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ISSUE 121 VOL 13 PUBLISHED 3/7/2008

Distorted dreams

By Kelin Loe
Opinion Editor

Friday, March 7, 2008

On Feb. 17, The New York Times printed an article praising student inspiration. Apparently, high school teachers have been emphasizing the journey of the American Dream through teaching "The Great Gatsby." Students "see in Gatsby' glimmers of their own evolving identities and dreams," said one teacher.

Perhaps the teacher didn't notice that a majority of the book follows Gatsby's demise? Is it really okay to manipulate literature for inspirational purposes?

This inspiration strategy is ludicrous on two accounts. Firstly, teachers are encouraging students to generate their identity based on "Gatsby" characters. The identities of Tom, Daisy, Nick, Gatsby -- and even Jordon -- are constructed as solid as the keen on a sail boat. And like a keen in shallow water, their rigid personalities are indeed what get them into trouble.

The story is a "tragic love story," according to Fitzgerald -- not a coming of age story. If students aren't identifying with a fellow developer (like Holden Caulfield or Hermione Granger), then they must be trying to develop in the design of one of "Gatsby"'s despicable characters.

Flakey and image-driven Daisy? Brutal and image-driven Tom? Passive and image-driven Nick? Dramatic and image-driven Gatsby? Should we push our youth in this direction?

Secondly, teachers are pulling inspiration surrounding the American Dream from the text. According to The Times article, these teachers "take pains to present the book with a great deal of social and historical contest, and they say it crystallizes for many students questions about both the materialism of Gatsby's dream and the possibility of attaining their own versions of the dream, especially in today's highly stratified economy."

The classes mentioned have a strong immigrant population. One of these students, who immigrated two years ago from China, set Harvard University as her green light.

Typically, the "American dream" is often characterized by the pull-yourself-up-by-your-bootstraps-mentality, where everyone wants to achieve better life -- even if that means trampling on their peers. This is precisely where we meet Gatsby, after he has American-dreamed his way to the top, all in a strategy to get Daisy's attention.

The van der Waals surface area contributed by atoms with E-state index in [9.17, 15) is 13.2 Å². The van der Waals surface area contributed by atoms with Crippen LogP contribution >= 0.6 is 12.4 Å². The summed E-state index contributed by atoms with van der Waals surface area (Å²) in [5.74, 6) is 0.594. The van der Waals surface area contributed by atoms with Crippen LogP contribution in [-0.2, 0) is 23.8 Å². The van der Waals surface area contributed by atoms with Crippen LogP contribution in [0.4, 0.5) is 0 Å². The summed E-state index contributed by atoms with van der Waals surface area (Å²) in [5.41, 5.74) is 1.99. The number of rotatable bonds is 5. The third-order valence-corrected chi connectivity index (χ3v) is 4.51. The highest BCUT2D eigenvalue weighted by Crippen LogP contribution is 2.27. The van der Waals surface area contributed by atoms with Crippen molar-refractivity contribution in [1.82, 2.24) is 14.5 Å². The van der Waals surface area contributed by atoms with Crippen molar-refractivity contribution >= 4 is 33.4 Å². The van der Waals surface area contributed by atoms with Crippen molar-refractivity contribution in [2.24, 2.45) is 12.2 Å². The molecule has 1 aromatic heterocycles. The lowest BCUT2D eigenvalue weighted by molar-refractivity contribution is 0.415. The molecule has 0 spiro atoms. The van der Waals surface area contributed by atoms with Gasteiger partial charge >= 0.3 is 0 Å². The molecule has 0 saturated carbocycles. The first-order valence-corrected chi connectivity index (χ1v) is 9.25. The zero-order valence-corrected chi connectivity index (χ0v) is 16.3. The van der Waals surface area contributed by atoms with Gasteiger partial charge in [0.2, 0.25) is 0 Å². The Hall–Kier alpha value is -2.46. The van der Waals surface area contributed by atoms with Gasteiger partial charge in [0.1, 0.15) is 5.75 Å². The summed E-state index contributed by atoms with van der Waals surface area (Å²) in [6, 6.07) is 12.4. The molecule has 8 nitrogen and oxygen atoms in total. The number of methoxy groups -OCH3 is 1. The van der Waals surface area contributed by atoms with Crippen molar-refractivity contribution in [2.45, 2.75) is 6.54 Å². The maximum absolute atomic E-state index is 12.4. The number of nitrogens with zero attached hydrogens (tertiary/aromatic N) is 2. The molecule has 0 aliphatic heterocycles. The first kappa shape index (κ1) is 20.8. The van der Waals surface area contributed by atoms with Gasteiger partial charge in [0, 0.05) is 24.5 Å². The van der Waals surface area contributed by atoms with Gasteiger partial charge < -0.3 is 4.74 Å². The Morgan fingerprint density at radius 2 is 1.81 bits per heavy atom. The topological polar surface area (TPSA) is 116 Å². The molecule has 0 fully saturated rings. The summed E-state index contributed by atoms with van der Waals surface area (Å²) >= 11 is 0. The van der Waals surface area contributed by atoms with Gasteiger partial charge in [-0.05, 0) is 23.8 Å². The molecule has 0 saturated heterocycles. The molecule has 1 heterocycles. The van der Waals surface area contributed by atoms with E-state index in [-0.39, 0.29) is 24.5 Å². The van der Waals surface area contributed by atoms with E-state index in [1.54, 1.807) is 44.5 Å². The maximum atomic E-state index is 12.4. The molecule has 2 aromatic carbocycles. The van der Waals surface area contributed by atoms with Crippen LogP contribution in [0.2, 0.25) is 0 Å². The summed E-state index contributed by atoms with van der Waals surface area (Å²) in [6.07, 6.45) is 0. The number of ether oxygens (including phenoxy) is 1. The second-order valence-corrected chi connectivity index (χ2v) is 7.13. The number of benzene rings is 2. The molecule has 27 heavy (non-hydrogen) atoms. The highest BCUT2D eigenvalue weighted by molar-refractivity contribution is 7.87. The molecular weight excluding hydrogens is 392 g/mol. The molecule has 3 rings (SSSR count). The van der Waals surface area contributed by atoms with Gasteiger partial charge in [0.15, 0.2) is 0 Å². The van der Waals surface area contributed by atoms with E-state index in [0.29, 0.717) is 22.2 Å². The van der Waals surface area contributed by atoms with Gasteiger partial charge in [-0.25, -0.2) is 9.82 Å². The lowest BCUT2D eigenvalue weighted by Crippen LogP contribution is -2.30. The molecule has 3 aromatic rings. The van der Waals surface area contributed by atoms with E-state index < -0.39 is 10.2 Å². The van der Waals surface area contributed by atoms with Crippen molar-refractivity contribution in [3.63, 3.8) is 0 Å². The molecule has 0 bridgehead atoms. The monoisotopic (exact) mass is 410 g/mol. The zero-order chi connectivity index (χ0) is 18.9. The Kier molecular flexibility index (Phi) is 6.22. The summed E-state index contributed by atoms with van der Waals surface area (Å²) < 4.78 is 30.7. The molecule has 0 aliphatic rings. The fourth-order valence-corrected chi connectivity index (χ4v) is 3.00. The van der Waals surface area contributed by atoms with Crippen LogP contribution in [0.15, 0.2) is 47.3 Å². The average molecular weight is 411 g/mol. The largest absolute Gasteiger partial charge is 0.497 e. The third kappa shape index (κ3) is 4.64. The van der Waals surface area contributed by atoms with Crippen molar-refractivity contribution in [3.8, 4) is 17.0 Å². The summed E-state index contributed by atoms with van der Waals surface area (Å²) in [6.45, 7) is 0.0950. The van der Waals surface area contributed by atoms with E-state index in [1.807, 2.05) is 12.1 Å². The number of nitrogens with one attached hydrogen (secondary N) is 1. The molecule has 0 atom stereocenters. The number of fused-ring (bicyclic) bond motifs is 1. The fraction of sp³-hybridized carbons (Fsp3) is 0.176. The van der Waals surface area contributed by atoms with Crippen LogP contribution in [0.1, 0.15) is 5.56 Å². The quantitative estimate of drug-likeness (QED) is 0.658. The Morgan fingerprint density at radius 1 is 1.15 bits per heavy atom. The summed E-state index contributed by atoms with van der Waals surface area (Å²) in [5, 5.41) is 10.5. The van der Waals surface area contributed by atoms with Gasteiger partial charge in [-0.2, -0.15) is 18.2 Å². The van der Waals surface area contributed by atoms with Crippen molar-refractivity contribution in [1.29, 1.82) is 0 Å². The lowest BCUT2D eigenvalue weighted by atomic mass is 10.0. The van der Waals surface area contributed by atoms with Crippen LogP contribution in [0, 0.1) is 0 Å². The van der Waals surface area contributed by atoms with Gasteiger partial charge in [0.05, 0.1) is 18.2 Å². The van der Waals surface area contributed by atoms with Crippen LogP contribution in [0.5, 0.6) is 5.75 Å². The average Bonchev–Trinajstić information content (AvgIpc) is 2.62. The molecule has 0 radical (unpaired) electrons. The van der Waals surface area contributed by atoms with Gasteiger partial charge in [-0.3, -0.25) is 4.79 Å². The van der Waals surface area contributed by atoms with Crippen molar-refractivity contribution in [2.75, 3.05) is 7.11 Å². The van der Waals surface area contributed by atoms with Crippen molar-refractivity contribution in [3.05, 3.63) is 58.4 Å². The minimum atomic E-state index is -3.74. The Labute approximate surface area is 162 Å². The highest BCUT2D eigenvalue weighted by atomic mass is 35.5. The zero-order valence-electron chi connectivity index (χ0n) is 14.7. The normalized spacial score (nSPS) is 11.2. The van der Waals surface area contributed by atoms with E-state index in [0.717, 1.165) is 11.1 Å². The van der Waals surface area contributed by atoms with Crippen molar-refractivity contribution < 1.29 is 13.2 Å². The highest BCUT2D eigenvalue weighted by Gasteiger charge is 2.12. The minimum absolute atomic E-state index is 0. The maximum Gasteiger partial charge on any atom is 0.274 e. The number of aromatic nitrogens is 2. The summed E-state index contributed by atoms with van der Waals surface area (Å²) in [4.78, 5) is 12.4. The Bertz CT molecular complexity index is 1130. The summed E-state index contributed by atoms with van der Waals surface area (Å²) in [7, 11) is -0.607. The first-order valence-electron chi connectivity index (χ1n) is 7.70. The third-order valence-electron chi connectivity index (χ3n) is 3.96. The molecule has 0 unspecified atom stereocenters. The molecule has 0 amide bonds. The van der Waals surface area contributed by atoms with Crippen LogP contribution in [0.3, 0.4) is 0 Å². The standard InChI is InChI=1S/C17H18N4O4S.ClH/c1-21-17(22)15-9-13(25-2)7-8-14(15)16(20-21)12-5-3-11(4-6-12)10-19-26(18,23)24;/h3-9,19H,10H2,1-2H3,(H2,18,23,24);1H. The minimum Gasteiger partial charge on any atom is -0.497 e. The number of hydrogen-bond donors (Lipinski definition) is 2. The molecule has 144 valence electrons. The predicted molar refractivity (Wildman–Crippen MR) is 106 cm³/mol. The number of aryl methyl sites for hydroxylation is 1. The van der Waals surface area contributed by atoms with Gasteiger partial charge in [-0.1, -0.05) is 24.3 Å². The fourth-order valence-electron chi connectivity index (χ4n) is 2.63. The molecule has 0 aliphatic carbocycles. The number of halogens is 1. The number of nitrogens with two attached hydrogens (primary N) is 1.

The book does not follow this progression (though it does mention the seedy ladders he used for his social climb). The student that saw Harvard as her green light said, "America appears to the Dutch settlers as Daisy appears to Gatsby."

Gatsby's hopes and dreams are American ideals. His effort is the real ideal of the American dream. So, apparently, working for whatever you want is the American dream. And Gatsby gets his girl. Too bad he dies.

I consider literature to be anything exploring human experience. Every time Fitzgerald took on this project, he did so beautifully. I find it insulting that this class pushed a meaning on his work. Teachers and students alike basically proof-texted a novel to serve their meaning.

If one wants to find inspiration to work hard, they can find it anywhere. Certainly, the core material of The Great Gatsby has little to do with perseverance and much to do with the negative effects of social mobility. But I say this based on what experiences are given page space.

Take from literature the individual experience of a fellow human being. Take from literature a connection to the human race. Do not delude that experience to a universal delusion meant to inspire the masses.

By deciding what Gatsby's experience means about the American dream, one generalizes a unique experience and pollutes that experience into some universal conglomerate idea that everyone can recognize. Then, for me, the beauty -- and the point -- of literature is lost. Appreciate Gatsby's story -- don't plaster the green light at the top of your goals list.

Opinions Editor Kelin Loe '08 is from Denver, Colo. She majors in English and Asian studies with a concentration in China area studies

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